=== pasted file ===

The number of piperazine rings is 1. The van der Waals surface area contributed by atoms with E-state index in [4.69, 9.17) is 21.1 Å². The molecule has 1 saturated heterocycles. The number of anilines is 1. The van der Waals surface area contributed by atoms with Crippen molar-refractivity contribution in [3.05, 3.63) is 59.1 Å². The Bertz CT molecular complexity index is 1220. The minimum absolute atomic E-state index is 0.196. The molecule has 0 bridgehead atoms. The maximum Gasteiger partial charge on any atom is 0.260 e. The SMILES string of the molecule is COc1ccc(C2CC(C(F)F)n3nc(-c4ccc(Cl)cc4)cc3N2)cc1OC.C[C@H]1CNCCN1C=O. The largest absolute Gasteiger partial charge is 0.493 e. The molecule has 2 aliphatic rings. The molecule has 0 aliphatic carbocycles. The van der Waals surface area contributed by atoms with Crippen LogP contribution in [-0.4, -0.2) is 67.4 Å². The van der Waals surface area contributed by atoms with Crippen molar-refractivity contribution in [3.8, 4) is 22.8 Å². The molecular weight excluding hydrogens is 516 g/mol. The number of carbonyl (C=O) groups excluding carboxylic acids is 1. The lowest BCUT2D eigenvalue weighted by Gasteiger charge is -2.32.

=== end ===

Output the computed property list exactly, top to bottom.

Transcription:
The number of piperazine rings is 1. The van der Waals surface area contributed by atoms with E-state index in [4.69, 9.17) is 21.1 Å². The molecule has 1 saturated heterocycles. The number of anilines is 1. The van der Waals surface area contributed by atoms with Crippen molar-refractivity contribution in [3.05, 3.63) is 59.1 Å². The Bertz CT molecular complexity index is 1220. The minimum absolute atomic E-state index is 0.196. The molecule has 0 bridgehead atoms. The maximum Gasteiger partial charge on any atom is 0.260 e. The SMILES string of the molecule is COc1ccc(C2CC(C(F)F)n3nc(-c4ccc(Cl)cc4)cc3N2)cc1OC.C[C@H]1CNCCN1C=O. The largest absolute Gasteiger partial charge is 0.493 e. The molecule has 2 aliphatic rings. The molecule has 0 aliphatic carbocycles. The van der Waals surface area contributed by atoms with Crippen LogP contribution in [-0.4, -0.2) is 67.4 Å². The van der Waals surface area contributed by atoms with Crippen molar-refractivity contribution in [3.8, 4) is 22.8 Å². The molecular weight excluding hydrogens is 516 g/mol. The number of carbonyl (C=O) groups excluding carboxylic acids is 1. The lowest BCUT2D eigenvalue weighted by Gasteiger charge is -2.32.